2001 Biochem Cell Biol 2001 ;79 (4):507-15
Unite de Biotechnologie, Institut des Biomateriaux de Quebec, Centre Hospitalier Universitaire de Quebec, QC, Canada.

Repeated exposures of human skin equivalent to low doses of ultraviolet-B radiation lead to changes in cellular functions and accumulation of cyclobutane pyrimidine dimers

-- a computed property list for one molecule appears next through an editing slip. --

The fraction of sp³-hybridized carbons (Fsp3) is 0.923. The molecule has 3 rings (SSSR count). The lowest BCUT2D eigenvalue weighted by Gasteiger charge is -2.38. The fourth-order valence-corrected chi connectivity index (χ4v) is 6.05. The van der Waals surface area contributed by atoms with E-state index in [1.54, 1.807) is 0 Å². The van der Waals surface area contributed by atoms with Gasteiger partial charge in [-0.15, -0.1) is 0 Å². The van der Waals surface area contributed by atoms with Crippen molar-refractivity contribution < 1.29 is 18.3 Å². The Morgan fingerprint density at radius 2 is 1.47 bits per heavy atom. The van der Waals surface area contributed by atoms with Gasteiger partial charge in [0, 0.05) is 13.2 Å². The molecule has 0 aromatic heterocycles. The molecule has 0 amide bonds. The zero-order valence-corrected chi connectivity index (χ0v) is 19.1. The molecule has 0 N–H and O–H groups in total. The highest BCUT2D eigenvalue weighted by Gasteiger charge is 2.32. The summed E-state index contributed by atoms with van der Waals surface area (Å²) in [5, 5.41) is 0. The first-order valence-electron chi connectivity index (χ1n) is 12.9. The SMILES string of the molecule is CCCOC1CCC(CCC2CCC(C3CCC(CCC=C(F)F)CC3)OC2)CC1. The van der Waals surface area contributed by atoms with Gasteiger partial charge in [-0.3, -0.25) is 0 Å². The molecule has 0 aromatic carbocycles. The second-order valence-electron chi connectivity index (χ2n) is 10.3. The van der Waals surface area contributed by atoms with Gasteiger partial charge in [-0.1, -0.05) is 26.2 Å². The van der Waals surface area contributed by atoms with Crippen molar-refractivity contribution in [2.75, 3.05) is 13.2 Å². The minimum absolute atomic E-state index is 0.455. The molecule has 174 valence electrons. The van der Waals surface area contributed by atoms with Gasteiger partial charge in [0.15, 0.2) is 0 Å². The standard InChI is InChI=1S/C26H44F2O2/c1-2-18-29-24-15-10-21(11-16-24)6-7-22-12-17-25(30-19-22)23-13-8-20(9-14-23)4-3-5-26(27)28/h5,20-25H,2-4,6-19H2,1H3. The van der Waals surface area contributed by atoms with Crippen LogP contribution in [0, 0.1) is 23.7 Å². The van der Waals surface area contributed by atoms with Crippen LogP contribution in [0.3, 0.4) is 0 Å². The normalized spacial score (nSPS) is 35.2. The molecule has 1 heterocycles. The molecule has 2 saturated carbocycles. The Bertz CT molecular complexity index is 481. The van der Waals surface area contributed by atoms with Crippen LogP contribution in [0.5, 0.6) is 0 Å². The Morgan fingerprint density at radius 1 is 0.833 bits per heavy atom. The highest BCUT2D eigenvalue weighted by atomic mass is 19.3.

Chronic exposure to sunlight may induce skin damage such as photoaging and photocarcinogenesis. These harmful effects are mostly caused by ultraviolet-B (UVB) rays. Yet, less is known about the contribution of low UVB doses to skin damage. The aim of this study was to determine the tissue changes induced by repeated exposure to a suberythemal dose of UVB radiation. Human keratinocytes in monolayer cultures and in skin equivalent were irradiated daily with 8 mJ/cm2 of UVB. Then structural, ultrastructural, and biochemical alterations were evaluated. The results show that exposure to UVB led to a generalized destabilization of the epidermis structure. In irradiated skin equivalents, keratinocytes displayed differentiated morphology and a reduced capacity to proliferate. Ultrastructural analysis revealed, not only unusual aggregation of intermediate filaments, but also disorganized desmosomes and larger mitochondria in basal cells. UVB irradiation also induced the secretion of metalloproteinase-9, which may be responsible for degradation of type IV collagen at the basement membrane. DNA damage analysis showed that both single and repeated exposure to UVB led to formation of (6-4) photoproducts and cyclobutane pyrimidine dimers. Although the (6-4) photoproducts were repaired within 24 h after irradiation, cyclobutane pyrimidine dimers accumulated over the course of the experiment. These studies demonstrate that, even at a suberythemal dose, repeated exposure to UVB causes significant functional and molecular damage to keratinocytes, which might eventually predispose to skin cancer.